Aldactone (spironolactone) is an aldosterone inhibitor available by prescription from many pharmaceutical companies. It is approved by the U.S. Food and Drug Administration to treat conditions that cause fluid retention, or edema, such as congestive heart failure, hypertension, and kidney disease. It can also be used as a kidney-protective therapy in Alport syndrome.
How Aldactone works
Alport syndrome is a serious heritable condition in which an essential structural protein called type 4 collagen is faulty, causing the small blood vessels in the kidneys to be formed incorrectly. As a result, the kidneys cannot filter waste and fluid out of the blood efficiently and become scarred over time. All Alport syndrome patients have kidney symptoms, and most men with Alport syndrome will develop end-stage kidney disease in middle-age.
Aldosterone is a signaling hormone that normally binds to a receptor in the kidneys. Once bound to its receptor, aldosterone increases the production of a protein channel that transports water and sodium (a salt) out of urine in the kidneys, before urine reaches the bladder. In this way, aldosterone increases water and sodium retention.
Aldactone competes with aldosterone for its receptor. When Aldactone is bound to the receptor, the receptor is not available to bind to aldosterone. This decreases the number of water and sodium channels produced in the kidneys, ensuring that more water and sodium are excreted. Aldactone also increases the retention of potassium.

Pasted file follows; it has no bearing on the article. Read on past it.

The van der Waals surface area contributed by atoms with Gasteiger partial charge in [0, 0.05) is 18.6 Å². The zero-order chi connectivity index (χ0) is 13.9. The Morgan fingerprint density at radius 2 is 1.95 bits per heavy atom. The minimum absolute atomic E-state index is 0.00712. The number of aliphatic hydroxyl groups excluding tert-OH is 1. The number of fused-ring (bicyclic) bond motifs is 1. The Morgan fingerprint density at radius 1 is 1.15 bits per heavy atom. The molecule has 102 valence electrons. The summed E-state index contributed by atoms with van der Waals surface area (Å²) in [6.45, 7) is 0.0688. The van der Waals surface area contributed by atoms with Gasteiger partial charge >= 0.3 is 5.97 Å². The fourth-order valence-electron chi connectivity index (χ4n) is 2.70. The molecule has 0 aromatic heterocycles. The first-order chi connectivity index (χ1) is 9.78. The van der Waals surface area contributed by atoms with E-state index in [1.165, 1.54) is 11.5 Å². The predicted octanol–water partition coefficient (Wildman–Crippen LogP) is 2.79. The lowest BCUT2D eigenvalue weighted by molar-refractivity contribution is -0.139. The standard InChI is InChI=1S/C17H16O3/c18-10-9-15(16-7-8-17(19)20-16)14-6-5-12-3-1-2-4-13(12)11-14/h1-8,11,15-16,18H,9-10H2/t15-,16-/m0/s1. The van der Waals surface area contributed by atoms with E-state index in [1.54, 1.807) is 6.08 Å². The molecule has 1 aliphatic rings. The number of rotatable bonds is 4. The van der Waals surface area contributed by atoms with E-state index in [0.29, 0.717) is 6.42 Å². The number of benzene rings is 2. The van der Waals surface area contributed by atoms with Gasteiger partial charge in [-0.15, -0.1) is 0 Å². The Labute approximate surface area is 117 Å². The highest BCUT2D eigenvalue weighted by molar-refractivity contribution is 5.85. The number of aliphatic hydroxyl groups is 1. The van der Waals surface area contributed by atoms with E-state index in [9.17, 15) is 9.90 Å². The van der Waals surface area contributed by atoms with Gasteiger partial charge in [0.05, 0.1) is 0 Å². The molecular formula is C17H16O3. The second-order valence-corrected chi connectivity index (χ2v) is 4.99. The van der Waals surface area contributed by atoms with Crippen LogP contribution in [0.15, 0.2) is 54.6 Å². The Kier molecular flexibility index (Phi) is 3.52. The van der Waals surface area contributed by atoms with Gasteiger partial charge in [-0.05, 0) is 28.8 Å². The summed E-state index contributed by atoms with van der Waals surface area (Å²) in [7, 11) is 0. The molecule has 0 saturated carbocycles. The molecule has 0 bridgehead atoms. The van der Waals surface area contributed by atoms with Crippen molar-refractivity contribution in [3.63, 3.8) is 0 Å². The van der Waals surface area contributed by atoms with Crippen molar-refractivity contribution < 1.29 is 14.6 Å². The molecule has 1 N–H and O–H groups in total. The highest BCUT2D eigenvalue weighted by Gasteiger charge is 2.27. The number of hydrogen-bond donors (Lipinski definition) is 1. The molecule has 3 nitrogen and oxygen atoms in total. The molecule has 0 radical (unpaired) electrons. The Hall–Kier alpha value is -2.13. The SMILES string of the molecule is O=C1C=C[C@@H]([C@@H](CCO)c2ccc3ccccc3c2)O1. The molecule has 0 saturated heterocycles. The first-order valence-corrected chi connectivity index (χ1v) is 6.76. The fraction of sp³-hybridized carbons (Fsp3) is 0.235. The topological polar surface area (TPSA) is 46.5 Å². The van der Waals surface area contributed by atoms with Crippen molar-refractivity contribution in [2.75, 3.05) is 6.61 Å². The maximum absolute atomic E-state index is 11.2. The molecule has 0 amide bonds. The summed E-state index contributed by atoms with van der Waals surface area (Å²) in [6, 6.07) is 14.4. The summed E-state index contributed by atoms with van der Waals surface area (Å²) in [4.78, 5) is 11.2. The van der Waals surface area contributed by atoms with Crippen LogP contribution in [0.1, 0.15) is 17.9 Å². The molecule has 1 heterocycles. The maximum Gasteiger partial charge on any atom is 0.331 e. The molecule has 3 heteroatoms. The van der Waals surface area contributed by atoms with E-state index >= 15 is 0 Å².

Aldactone in clinical trials
A 10-year observational clinical trial (NCT02378805) is recruiting in Germany for a total of 500 Alport syndrome patients to determine whether ACE inhibitors, statins, or Aldactone can delay the time until patients require dialysis and increase life expectancy. Patients records will be analyzed separately based on protein levels in their blood and urine and observed for 10 years with treatment. These will be compared with patients who have not received treatment (primarily older relatives who were not diagnosed prior to the development of kidney failure).
A small study, published in Pediatric Nephrology, described the effect of Aldactone on top of ACE inhibitor treatment with or without an angiotensin-II receptor blocker (ARBs) in 10 children with Alport syndrome. The levels of protein in patients’ blood and urine were measured every month for six months. In eight patients, protein blood and urine levels were also measured after nine and 12 months of treatment. All patients showed a significant decrease in protein levels in the urine following treatment. One obese male experienced gynecomastia (breast development), but no other side effects were reported.
Aldactone can cause side effects including tiredness, nausea, diarrhea, and stomach cramps.
Aldactone may also cause an increase in the levels of potassium in the blood, so it is recommended that patients using it eat a “renal healthy” diet low in potassium.
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